(A much shorter and edited version of this review will be published in ‘Evangelical Review of Theology’)

Stephan Finlan, Vladimir Kharlamov (ed.), Deification in Christian Theology (Cambridge: James Clarke & Co, 2010) 194 pp. ISBN: 9780227173299. $42.50

Deification is the transformation of believers into the likeness of God. While Christian monotheism does not support the notion of any literally becoming “god,” the New Testament speaks of a transformation of mind, character, vision and mission towards those of Jesus and an imitation of God. However, those passages do not spell out the concept in detail.

The idea was often mentioned in the early Church, but it took a long time until the term “deification” (“theosis”, Θεωσις) was coined by Gregory of Nazianzus in the fourth century and became the label for the concept. Though the term has taken many meanings in church history, it is now used to designate all instances where any idea of taking on God’s character or being made divine occurs.

In the Orthodox Churches, the Old Oriental Churches, and the Oriental Churches in Union with the Roman Catholic Church, the term plays a central role as salvation from an unholy life to partaking in the holy life of God himself. For the Orthodox, theosis is the process of a believer becoming free of sin (in the general meaning), being united with God, beginning in this life and later consummated in the bodily resurrection. Humans were made to share in the life of the holy Trinity. This transformation is part of salvation and ends in everlasting life (zōé).

The Oriental concept of deification has often fallen prey to fights betwenn the Christian confessions as they were accused of believing that humans could become God. As the editors see it, the debate went forth and back between deification as an heathen idea (as proposed by Adolf Harnack) and an essential and indubitable Orthodox doctrine (p. 9). They want to get beyond this static warfare. And one has to agree. Theosis never meant to become God or to become like God in every aspect or to give up the distinction between creator and creation, including man as a created being. (See the leading Romanian theologian Dumitru Staniloae, who emphasizes that “theosis” may not be taken literally, p. 161.)

Two Orthodox theologians edited this volume to examine the history of the concept and invited authors from other confessions to be involved. Stephen Finlan is a research assistant on the Ancient Christian Commentary on Scripture at Drew University and Adjunct Professor at Seton Hall University. Vlandimir Kharlamov teaches at Fairleigh Dickinson University and works as a research assistant on the Ancient Christian Commentary on Scripture at Drew.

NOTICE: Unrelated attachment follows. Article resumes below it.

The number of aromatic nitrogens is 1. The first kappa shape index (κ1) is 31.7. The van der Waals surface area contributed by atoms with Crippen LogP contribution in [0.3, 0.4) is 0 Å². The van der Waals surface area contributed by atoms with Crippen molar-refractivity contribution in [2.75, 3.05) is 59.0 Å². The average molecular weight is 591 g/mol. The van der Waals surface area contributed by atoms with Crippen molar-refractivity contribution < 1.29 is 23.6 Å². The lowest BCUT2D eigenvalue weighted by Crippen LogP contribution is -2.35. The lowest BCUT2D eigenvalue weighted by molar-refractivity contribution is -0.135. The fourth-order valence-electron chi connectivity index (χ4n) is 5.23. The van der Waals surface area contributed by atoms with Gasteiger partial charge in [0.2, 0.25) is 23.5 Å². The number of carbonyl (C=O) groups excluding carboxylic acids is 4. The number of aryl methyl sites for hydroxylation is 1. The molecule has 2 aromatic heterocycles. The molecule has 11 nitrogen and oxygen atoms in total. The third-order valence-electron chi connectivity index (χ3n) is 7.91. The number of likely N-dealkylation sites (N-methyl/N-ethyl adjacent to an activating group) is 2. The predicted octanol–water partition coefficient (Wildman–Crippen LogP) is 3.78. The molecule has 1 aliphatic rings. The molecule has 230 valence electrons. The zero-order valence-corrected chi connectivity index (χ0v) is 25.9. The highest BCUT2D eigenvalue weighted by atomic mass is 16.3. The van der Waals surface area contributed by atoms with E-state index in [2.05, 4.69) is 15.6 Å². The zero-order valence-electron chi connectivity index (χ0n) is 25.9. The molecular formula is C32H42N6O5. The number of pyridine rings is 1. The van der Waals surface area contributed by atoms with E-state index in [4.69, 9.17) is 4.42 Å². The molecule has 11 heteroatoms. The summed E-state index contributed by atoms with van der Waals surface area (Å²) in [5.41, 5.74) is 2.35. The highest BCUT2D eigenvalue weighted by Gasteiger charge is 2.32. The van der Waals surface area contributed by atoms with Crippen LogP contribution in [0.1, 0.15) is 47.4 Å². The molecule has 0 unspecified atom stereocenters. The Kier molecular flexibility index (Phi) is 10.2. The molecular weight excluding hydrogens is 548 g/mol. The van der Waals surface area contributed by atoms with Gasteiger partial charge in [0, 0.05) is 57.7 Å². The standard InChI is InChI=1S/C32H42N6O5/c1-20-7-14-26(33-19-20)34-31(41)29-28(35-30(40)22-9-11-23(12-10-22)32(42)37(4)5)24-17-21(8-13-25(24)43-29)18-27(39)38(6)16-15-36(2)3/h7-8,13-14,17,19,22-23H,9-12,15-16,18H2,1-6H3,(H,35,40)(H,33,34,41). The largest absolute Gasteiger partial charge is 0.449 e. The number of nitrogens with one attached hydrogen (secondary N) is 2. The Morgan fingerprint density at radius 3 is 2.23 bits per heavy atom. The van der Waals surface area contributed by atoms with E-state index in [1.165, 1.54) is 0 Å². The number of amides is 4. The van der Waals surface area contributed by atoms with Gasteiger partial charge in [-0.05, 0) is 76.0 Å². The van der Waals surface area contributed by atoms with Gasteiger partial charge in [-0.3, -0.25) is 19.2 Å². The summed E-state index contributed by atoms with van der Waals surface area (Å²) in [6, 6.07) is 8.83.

Besides the introduction by the editors, there are chapters on Judaism and the Old Testament (Gregory Glazov), on 2 Peter 1:4 (Stephen Finlan), on the Apostolic Fathers and on the Apologists of the Second Century (both by Vladimir Kharlamov), on Irenaeus and on Athanasius (both by Jeffrey Finch), on Augustine (Robert Puchniak), on Maximus the Confessor (Elena Vishnevskaya), on Soloviev (Stephen Finlan) and “Reforming Theosis,” a chapter by a Reformed scholar evaluating the concept of deification (Myk Habets).

It is not always clear whether this book is primarily historical research or primarily an Orthodox defense of the concept to other churches. One could wish for an essay on the history of the criticism of the concept and a clearer presentation of the possible differences between Orthodox and classic Reformation soteriology in regard to theosis. To be clear, I think that it is worth studying the subject and that Protestants or Evangelicals need to take into account the relevant biblical texts. But getting closer to each other is only possible by starting with clearly stating the possible obstacles and then working our way through the Bible, its interpretation in the early church, and in all of church history.

For Evangelicals, exegesis will play a major role in evaluating the concept and this volume is a good starting point. Clearly, there are enough NT texts to be explained that one cannot omit the topic. The question cannot be if we should deny becoming “participants of the divine nature,” but only how to interpret this in the light of all of Scripture. I agree with the following list:

Taking on God’s nature (2Pet 1:4, Ps 82:6, John 10:34),
imitation of God (Mt 5:48, John 14:12, Eph 5,1),
indwelt by God (Job 32:8, John 14:17, Rom 8:16),
being re-formed by God (John 3,:6; Rom 12,2, Eph 4,24),
being con-formed to Christ (Phil 3:21, Rom 8,29, 2Cor 3:18, 1John 3:2),
final divinization of the kosmos (Hab 2:14, Isa 32:17, 1Cor 15:28).